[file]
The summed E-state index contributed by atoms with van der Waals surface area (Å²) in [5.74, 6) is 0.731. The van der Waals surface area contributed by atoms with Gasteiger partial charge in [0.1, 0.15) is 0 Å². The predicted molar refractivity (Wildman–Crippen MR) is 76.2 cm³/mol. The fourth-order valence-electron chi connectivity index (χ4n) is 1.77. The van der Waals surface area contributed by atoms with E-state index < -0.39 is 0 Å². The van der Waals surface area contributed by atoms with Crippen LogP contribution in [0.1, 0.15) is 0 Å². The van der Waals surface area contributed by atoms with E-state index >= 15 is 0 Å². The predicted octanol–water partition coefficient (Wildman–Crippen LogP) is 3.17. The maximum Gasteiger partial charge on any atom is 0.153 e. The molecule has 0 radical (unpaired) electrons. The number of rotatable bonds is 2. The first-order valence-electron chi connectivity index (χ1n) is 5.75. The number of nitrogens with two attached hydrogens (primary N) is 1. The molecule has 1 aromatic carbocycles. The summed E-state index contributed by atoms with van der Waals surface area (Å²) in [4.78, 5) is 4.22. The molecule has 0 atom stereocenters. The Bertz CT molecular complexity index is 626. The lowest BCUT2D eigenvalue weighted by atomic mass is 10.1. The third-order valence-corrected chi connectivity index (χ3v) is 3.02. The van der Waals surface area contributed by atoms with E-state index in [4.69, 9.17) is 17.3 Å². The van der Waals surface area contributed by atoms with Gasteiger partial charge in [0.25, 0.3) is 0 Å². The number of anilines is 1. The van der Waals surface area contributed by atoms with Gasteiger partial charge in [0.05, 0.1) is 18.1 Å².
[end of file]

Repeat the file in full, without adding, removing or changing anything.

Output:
The summed E-state index contributed by atoms with van der Waals surface area (Å²) in [5.74, 6) is 0.731. The van der Waals surface area contributed by atoms with Gasteiger partial charge in [0.1, 0.15) is 0 Å². The predicted molar refractivity (Wildman–Crippen MR) is 76.2 cm³/mol. The fourth-order valence-electron chi connectivity index (χ4n) is 1.77. The van der Waals surface area contributed by atoms with E-state index < -0.39 is 0 Å². The van der Waals surface area contributed by atoms with Crippen LogP contribution in [0.1, 0.15) is 0 Å². The van der Waals surface area contributed by atoms with E-state index >= 15 is 0 Å². The predicted octanol–water partition coefficient (Wildman–Crippen LogP) is 3.17. The maximum Gasteiger partial charge on any atom is 0.153 e. The molecule has 0 radical (unpaired) electrons. The number of rotatable bonds is 2. The first-order valence-electron chi connectivity index (χ1n) is 5.75. The number of nitrogens with two attached hydrogens (primary N) is 1. The molecule has 1 aromatic carbocycles. The summed E-state index contributed by atoms with van der Waals surface area (Å²) in [4.78, 5) is 4.22. The molecule has 0 atom stereocenters. The Bertz CT molecular complexity index is 626. The lowest BCUT2D eigenvalue weighted by atomic mass is 10.1. The third-order valence-corrected chi connectivity index (χ3v) is 3.02. The van der Waals surface area contributed by atoms with E-state index in [4.69, 9.17) is 17.3 Å². The van der Waals surface area contributed by atoms with Gasteiger partial charge in [0.25, 0.3) is 0 Å². The number of anilines is 1. The van der Waals surface area contributed by atoms with Gasteiger partial charge in [0.05, 0.1) is 18.1 Å².